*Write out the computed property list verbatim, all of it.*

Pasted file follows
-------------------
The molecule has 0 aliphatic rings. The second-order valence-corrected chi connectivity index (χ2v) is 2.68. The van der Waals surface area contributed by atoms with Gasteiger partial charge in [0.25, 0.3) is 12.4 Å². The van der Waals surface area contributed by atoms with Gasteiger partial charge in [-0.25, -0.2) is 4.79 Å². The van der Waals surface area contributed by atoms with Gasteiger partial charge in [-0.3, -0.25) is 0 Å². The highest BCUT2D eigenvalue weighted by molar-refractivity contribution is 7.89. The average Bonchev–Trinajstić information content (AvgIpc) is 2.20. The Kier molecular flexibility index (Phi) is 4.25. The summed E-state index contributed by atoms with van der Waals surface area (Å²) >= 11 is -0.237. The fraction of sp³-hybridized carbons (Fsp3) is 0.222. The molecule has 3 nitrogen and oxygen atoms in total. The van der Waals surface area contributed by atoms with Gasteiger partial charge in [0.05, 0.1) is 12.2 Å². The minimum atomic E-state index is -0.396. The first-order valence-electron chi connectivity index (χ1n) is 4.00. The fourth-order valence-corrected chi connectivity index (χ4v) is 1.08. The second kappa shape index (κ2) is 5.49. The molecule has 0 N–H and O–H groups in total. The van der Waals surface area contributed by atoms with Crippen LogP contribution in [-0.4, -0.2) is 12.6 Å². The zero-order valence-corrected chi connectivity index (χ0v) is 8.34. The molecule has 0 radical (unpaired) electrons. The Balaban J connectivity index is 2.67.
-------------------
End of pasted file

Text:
The molecule has 0 aliphatic rings. The second-order valence-corrected chi connectivity index (χ2v) is 2.68. The van der Waals surface area contributed by atoms with Gasteiger partial charge in [0.25, 0.3) is 12.4 Å². The van der Waals surface area contributed by atoms with Gasteiger partial charge in [-0.25, -0.2) is 4.79 Å². The van der Waals surface area contributed by atoms with Gasteiger partial charge in [-0.3, -0.25) is 0 Å². The highest BCUT2D eigenvalue weighted by molar-refractivity contribution is 7.89. The average Bonchev–Trinajstić information content (AvgIpc) is 2.20. The Kier molecular flexibility index (Phi) is 4.25. The summed E-state index contributed by atoms with van der Waals surface area (Å²) >= 11 is -0.237. The fraction of sp³-hybridized carbons (Fsp3) is 0.222. The molecule has 3 nitrogen and oxygen atoms in total. The van der Waals surface area contributed by atoms with Gasteiger partial charge in [0.05, 0.1) is 12.2 Å². The minimum atomic E-state index is -0.396. The first-order valence-electron chi connectivity index (χ1n) is 4.00. The fourth-order valence-corrected chi connectivity index (χ4v) is 1.08. The second kappa shape index (κ2) is 5.49. The molecule has 0 N–H and O–H groups in total. The van der Waals surface area contributed by atoms with Crippen LogP contribution in [-0.4, -0.2) is 12.6 Å². The zero-order valence-corrected chi connectivity index (χ0v) is 8.34. The molecule has 0 radical (unpaired) electrons. The Balaban J connectivity index is 2.67.